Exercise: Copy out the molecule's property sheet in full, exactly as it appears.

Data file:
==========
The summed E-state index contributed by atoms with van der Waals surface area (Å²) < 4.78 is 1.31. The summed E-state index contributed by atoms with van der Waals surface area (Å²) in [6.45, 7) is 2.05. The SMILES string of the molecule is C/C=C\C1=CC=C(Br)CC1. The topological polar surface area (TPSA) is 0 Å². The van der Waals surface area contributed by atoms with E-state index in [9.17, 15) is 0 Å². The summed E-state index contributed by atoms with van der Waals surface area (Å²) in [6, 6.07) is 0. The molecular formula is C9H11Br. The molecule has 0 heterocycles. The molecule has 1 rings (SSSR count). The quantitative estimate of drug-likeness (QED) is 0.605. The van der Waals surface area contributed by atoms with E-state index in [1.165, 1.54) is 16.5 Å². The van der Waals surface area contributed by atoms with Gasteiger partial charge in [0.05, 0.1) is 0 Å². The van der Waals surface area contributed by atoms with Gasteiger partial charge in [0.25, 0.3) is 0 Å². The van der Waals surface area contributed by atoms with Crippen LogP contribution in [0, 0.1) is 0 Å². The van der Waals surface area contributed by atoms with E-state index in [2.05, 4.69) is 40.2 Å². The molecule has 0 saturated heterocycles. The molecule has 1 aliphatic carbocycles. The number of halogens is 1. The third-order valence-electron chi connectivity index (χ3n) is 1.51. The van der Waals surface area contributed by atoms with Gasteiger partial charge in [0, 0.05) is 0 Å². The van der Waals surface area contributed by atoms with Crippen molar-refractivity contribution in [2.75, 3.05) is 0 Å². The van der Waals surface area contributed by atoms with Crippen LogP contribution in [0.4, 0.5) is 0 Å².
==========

The summed E-state index contributed by atoms with van der Waals surface area (Å²) < 4.78 is 1.31. The summed E-state index contributed by atoms with van der Waals surface area (Å²) in [6.45, 7) is 2.05. The SMILES string of the molecule is C/C=C\C1=CC=C(Br)CC1. The topological polar surface area (TPSA) is 0 Å². The van der Waals surface area contributed by atoms with E-state index in [9.17, 15) is 0 Å². The summed E-state index contributed by atoms with van der Waals surface area (Å²) in [6, 6.07) is 0. The molecular formula is C9H11Br. The molecule has 0 heterocycles. The molecule has 1 rings (SSSR count). The quantitative estimate of drug-likeness (QED) is 0.605. The van der Waals surface area contributed by atoms with E-state index in [1.165, 1.54) is 16.5 Å². The van der Waals surface area contributed by atoms with Gasteiger partial charge in [0.05, 0.1) is 0 Å². The van der Waals surface area contributed by atoms with Gasteiger partial charge in [0.25, 0.3) is 0 Å². The van der Waals surface area contributed by atoms with Crippen LogP contribution in [0, 0.1) is 0 Å². The van der Waals surface area contributed by atoms with E-state index in [2.05, 4.69) is 40.2 Å². The molecule has 0 saturated heterocycles. The molecule has 1 aliphatic carbocycles. The number of halogens is 1. The third-order valence-electron chi connectivity index (χ3n) is 1.51. The van der Waals surface area contributed by atoms with Gasteiger partial charge in [0, 0.05) is 0 Å². The van der Waals surface area contributed by atoms with Crippen molar-refractivity contribution in [2.75, 3.05) is 0 Å². The van der Waals surface area contributed by atoms with Crippen LogP contribution in [0.4, 0.5) is 0 Å².